Shoveling: A Poem

Snowy scene out of window with candle

I live in the Finger Lakes of New York, and late February means it is undoubtedly still winter! We know there’s likely a good month or so of snow and cold left even as we send well wishes and aid to Texas.

The final of my poetry manuscript has been sent off to the printer. Here’s one of the poems from Old Stones Understand, first written about six years ago, but still appropriate for the conditions outside my window and perhaps in many hearts.


What if
while shoveling tonight,
I stop
just for a moment
cease the stooping, stabbing, groaning and lifting.

turn my face skyward,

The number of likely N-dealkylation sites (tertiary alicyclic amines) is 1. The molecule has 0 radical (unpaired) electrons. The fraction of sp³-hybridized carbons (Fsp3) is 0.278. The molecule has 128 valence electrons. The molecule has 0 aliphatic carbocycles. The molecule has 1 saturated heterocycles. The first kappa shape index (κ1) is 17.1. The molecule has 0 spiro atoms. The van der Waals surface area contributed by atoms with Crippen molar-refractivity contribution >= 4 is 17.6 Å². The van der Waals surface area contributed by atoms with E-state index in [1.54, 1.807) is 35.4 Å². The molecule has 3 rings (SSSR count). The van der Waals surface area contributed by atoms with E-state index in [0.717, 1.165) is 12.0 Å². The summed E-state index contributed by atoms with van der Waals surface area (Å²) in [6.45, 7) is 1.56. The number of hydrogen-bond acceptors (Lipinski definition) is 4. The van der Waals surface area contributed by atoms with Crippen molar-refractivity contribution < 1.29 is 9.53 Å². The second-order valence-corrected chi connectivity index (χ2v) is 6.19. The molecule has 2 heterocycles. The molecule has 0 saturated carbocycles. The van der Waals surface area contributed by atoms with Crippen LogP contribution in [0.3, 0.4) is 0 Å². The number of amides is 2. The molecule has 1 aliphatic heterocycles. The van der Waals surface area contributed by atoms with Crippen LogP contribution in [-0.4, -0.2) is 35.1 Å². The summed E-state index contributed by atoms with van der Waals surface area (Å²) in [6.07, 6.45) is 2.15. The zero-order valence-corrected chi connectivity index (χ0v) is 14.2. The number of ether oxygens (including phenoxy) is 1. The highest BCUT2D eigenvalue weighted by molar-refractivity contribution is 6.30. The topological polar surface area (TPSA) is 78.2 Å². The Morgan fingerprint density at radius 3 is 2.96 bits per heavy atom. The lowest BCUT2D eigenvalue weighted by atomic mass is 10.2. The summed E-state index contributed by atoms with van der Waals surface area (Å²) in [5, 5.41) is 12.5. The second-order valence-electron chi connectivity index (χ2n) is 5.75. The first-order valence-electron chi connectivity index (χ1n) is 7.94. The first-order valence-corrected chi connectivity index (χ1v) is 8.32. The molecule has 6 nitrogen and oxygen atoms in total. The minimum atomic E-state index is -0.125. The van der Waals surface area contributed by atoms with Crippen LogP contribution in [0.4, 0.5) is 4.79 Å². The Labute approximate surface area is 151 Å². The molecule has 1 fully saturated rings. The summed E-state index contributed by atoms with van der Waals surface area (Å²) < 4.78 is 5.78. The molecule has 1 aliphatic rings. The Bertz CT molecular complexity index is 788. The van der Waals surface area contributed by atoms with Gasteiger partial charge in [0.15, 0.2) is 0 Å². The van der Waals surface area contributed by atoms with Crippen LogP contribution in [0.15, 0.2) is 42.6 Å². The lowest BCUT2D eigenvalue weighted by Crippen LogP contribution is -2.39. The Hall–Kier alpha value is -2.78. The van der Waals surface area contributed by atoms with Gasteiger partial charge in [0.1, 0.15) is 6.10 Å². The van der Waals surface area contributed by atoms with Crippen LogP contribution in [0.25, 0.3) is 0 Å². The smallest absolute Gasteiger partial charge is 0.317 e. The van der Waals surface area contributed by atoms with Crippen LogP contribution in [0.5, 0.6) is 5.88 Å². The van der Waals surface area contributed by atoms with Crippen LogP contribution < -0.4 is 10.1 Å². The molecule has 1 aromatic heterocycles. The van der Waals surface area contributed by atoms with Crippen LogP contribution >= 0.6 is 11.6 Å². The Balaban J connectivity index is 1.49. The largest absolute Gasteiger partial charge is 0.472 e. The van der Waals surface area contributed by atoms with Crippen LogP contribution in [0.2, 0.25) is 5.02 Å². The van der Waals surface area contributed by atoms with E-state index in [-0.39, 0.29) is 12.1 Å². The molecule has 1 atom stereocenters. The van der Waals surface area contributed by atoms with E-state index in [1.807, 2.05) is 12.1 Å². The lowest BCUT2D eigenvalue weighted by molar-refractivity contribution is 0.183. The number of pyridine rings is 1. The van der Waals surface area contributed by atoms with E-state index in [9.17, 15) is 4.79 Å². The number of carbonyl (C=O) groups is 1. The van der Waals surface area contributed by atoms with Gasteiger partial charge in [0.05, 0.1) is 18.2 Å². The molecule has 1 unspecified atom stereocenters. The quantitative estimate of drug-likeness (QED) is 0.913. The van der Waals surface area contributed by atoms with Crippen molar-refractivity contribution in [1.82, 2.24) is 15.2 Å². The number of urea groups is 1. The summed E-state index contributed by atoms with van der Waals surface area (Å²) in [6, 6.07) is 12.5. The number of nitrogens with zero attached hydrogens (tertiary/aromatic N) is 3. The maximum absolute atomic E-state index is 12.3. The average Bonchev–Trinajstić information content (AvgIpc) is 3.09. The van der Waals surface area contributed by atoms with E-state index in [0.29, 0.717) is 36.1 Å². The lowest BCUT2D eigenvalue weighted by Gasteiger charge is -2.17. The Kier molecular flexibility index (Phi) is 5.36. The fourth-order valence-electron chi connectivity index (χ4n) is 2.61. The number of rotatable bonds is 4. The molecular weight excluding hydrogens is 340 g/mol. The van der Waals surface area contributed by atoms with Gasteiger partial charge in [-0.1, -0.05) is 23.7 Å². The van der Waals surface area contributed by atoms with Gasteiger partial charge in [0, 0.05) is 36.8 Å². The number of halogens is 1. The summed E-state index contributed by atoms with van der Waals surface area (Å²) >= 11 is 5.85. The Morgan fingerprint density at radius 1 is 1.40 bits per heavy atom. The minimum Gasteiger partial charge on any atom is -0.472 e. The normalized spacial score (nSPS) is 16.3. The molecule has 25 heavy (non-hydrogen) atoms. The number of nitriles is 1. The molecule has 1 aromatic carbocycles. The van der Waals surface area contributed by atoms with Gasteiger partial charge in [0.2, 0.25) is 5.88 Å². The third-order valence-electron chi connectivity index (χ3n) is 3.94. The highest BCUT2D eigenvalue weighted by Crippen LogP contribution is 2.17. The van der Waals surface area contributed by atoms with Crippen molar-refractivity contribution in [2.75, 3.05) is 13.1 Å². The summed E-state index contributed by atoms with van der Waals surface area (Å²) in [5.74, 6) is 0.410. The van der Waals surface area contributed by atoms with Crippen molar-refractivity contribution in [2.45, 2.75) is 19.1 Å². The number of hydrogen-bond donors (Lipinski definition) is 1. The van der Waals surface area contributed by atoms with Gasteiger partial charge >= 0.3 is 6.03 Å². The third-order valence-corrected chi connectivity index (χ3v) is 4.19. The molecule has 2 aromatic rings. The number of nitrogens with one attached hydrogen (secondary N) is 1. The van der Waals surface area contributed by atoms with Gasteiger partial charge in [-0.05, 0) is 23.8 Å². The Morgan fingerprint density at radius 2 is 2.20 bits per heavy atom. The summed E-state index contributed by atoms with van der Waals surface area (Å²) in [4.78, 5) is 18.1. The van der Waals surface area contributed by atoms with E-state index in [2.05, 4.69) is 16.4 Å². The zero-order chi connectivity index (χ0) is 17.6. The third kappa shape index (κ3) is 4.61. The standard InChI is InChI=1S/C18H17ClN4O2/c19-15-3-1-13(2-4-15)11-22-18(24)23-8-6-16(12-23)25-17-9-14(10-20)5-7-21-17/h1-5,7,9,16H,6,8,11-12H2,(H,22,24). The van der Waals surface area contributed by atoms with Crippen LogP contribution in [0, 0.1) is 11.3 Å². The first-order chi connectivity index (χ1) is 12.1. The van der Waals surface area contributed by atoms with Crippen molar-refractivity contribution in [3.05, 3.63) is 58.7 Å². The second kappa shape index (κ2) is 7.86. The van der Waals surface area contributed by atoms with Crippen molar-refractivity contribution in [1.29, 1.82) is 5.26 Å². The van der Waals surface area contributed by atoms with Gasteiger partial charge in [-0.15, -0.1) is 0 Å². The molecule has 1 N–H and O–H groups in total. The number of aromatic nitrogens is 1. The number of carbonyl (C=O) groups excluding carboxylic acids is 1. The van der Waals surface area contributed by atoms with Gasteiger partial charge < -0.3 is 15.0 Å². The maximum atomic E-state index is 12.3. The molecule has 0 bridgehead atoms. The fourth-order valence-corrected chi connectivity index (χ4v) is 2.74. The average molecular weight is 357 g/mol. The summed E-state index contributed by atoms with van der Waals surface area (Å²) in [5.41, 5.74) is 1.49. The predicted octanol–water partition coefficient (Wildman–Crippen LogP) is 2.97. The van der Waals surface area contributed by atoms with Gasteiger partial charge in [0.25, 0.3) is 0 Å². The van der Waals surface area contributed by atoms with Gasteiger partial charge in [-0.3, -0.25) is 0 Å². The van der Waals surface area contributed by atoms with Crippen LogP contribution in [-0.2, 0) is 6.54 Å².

close my eyes,
hear the wind
as my shoulders relax,
the handle slack in my unclenched hands.

My ghost age six
rides in on that wind,
whispering giggles
into gusts of cold –
that breathless moment
at the end of a wicked sled run,
with flakes collecting
on my eyelids
like they did when
I finished by making snow angels,
just lying there,
collecting snow

like wishes,
like potential,
as they are
just now:

icy absolution,
melting away
all flaws,
all complaints
and infractions,
guilt, real or imagined.

Just so
on this frosty night
we pause and are
made clean,
new in the world
once again.

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